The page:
Where we met.

carl sagan the blue pale dotSeen from about 6 billion kilometers (3.7 billion miles), Earth appears as a tiny dot (the blueish-white speck approximately halfway down the brown band to the right) within the darkness of deep space… pretty much like in SeussHorton hears a Who!, isn’t it?

…and, just like Seuss’ character – Horton – I’m fascinated with this pale blueish dot. Because it’s the place where I met everybody I love. And because it reminds me how blessed we are that, in the darkness of infinite space, we were lucky enough to be born on the same tiny speck of dust suspended in a sunbeam. Quite a miracle, if you ask me.

But how did this marvellous picture happen? The story goes like this:

The Pale Blue Dot is a photograph of planet Earth taken in 1990 by the Voyager 1 spacecraft from a record distance of about 6 billion kilometers from Earth, as part of the solar system Family Portrait series of images. In the photograph, Earth is shown as a tiny dot (0.12 pixel in size) against the vastness of space. The Voyager 1 spacecraft, which had completed its primary mission and was leaving the Solar System, was commanded by NASA to turn its camera around and to take a photograph of Earth across a great expanse of space, at the request of Carl Sagan.

After taking the Family Portrait images including the Pale Blue Dot, NASA mission managers commanded Voyager 1 to power its camera down as the spacecraft was not going to fly near anything else of significance in the near future, and other instruments that were still collecting data needed power for the long journey to interstellar space.

Subsequently, the title of the photograph was used by Sagan as the main title of his 1994 book, Pale Blue Dot: A Vision of the Human Future in Space, where he related his thoughts on a deeper meaning of the image:

From this distant vantage point, the Earth might not seem of any particular interest. But for us, it’s different. Consider again that dot. That’s here. That’s home. That’s us. On it everyone you love, everyone you know, everyone you ever heard of, every human being who ever was, lived out their lives. The aggregate of our joy and suffering, thousands of confident religions, ideologies, and economic doctrines, every hunter and forager, every hero and coward, every creator and destroyer of civilization, every king and peasant, every young couple in love, every mother and father, hopeful child, inventor and explorer, every teacher of morals, every corrupt politician, every “superstar,” every “supreme leader,” every saint and sinner in the history of our species lived there – on a mote of dust suspended in a sunbeam.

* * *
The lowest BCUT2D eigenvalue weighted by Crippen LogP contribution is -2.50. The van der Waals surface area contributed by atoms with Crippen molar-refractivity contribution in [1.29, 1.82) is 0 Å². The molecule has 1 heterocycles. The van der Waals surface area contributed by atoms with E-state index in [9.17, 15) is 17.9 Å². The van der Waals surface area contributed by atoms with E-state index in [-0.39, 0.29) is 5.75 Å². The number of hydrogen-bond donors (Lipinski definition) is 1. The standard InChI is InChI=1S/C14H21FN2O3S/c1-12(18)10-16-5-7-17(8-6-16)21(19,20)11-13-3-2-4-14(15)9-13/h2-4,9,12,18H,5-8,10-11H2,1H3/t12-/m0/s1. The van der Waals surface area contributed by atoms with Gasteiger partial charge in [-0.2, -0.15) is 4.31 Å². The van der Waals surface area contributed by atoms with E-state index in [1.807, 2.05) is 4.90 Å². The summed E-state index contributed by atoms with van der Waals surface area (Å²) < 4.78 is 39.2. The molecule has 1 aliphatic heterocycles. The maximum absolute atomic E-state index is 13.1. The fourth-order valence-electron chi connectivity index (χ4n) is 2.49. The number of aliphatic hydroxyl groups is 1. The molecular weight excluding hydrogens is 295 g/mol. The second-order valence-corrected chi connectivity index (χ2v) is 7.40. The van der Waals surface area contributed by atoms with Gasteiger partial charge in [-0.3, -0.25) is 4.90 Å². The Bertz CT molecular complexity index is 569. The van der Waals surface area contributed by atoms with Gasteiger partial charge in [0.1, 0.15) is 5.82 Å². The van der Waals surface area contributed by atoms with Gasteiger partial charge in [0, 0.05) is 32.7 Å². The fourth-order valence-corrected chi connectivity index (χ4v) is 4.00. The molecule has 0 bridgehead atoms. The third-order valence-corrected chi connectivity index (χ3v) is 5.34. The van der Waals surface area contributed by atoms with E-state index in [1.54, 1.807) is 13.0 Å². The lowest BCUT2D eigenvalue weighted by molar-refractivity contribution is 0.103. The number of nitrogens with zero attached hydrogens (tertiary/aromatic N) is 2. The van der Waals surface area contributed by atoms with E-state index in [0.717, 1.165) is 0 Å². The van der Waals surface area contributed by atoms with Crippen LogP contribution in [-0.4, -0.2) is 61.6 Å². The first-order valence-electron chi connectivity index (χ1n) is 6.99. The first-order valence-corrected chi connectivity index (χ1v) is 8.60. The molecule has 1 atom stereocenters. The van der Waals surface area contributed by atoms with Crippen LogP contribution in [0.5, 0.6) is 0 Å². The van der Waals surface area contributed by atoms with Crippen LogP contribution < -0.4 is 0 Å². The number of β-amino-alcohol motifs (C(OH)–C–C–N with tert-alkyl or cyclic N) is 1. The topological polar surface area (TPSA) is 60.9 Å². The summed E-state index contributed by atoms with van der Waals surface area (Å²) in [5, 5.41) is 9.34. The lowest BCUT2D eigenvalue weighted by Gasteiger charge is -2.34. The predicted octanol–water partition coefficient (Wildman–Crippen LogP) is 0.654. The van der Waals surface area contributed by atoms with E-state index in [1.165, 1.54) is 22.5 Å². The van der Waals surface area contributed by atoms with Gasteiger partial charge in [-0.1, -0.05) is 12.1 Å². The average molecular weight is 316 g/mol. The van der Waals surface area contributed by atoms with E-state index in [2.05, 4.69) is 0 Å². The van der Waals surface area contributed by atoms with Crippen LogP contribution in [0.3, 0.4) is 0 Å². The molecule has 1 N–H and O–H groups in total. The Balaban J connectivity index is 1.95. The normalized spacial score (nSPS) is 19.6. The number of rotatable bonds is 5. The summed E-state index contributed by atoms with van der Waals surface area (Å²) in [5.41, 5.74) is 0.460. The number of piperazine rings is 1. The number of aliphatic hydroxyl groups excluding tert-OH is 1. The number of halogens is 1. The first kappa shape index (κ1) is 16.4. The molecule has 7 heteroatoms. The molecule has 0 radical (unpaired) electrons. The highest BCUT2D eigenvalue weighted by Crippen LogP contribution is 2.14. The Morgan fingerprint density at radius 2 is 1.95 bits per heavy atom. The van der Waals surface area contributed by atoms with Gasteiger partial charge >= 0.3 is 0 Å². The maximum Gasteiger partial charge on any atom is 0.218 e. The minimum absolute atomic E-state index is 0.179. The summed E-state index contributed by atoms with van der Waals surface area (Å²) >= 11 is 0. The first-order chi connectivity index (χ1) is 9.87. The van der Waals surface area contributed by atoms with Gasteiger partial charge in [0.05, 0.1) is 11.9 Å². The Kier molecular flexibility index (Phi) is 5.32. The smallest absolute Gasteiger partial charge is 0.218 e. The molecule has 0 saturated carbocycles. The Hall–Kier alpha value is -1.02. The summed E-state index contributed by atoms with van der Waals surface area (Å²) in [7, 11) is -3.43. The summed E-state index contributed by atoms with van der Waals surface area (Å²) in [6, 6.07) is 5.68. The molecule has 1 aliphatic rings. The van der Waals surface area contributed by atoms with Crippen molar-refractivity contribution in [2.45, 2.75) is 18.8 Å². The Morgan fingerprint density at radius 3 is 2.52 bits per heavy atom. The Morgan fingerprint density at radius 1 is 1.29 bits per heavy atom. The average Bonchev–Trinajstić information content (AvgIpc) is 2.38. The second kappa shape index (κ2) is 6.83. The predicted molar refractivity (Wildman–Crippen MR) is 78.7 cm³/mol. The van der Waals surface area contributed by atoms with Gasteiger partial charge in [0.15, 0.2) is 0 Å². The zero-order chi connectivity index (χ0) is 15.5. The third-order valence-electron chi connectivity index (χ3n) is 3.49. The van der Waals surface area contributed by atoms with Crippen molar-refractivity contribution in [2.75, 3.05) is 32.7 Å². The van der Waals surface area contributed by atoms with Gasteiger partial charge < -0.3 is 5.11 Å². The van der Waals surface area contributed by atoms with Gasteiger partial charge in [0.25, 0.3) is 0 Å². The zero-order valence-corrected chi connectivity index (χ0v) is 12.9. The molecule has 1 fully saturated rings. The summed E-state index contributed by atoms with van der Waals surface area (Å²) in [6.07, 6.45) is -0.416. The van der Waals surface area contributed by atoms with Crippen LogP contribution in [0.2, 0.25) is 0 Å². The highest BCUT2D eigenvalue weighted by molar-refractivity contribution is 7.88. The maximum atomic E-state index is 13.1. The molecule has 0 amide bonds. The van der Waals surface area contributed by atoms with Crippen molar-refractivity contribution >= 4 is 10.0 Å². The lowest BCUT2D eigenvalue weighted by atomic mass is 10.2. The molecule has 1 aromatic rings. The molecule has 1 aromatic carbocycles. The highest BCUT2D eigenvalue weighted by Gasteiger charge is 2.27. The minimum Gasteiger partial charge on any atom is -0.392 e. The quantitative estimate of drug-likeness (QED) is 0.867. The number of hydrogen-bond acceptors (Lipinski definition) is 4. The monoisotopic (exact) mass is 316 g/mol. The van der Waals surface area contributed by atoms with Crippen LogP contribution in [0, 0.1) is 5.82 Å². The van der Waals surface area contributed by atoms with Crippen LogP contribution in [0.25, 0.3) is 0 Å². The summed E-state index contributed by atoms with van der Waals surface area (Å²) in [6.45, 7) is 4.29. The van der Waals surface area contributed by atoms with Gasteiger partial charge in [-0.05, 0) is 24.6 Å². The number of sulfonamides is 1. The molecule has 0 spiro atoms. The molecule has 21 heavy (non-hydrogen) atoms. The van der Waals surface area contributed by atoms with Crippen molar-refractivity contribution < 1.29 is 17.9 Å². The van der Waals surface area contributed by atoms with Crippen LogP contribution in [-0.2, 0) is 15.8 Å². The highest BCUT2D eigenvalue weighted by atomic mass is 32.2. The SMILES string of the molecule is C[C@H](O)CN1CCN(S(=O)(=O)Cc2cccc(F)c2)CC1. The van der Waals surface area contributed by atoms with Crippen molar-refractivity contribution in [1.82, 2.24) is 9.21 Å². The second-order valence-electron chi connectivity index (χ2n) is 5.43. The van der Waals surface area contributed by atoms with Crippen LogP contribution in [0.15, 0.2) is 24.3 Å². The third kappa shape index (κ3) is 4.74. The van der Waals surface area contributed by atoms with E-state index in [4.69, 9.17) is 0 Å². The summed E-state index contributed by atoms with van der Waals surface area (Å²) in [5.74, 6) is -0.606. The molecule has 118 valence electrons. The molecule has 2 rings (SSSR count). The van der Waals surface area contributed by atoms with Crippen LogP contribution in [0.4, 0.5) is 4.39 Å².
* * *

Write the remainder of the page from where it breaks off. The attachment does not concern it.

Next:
The Earth is a very small stage in a vast cosmic arena. Think of the rivers of blood spilled by all those generals and emperors so that in glory and triumph they could become the momentary masters of a fraction of a dot. Think of the endless cruelties visited by the inhabitants of one corner of this pixel on the scarcely distinguishable inhabitants of some other corner. How frequent their misunderstandings, how eager they are to kill one another, how fervent their hatreds. Our posturings, our imagined self-importance, the delusion that we have some privileged position in the universe, are challenged by this point of pale light. Our planet is a lonely speck in the great enveloping cosmic dark. In our obscurity – in all this vastness – there is no hint that help will come from elsewhere to save us from ourselves.

The Earth is the only world known, so far, to harbor life. There is nowhere else, at least in the near future, to which our species could migrate. Visit, yes. Settle, not yet. Like it or not, for the moment, the Earth is where we make our stand. It has been said that astronomy is a humbling and character-building experience. There is perhaps no better demonstration of the folly of human conceits than this distant image of our tiny world. To me, it underscores our responsibility to deal more kindly with one another and to preserve and cherish the pale blue dot, the only home we’ve ever known.

Carl SaganPale Blue Dot: A Vision of the Human Future in Space, 1997 reprint, pp. xv–xvi

Yes, just like Seuss’ character – the goofy Horton – I’m beyond fascinated with this pale blueish dot. Because it’s the place where I met everybody I love. My awesome mom and my awesome dad. My grandparents. My friends. My doggies. Here is where my kids will blossom into life and here is where I’ll meet my grandkids. I ultimately love this pale blueish dot because it reminds me how blessed we are that, in the darkness of infinite space, we were lucky enough to be born on the same tiny speck of dust suspended in a sunbeam… and lucky enough to cross paths. An universe run by chaos. An universe of endless possibilities. Yet, we are here. Quite a miracle, if you ask me.🙂

***

[Below] Sagan’s speech at Cornell University, October 13, 1994.

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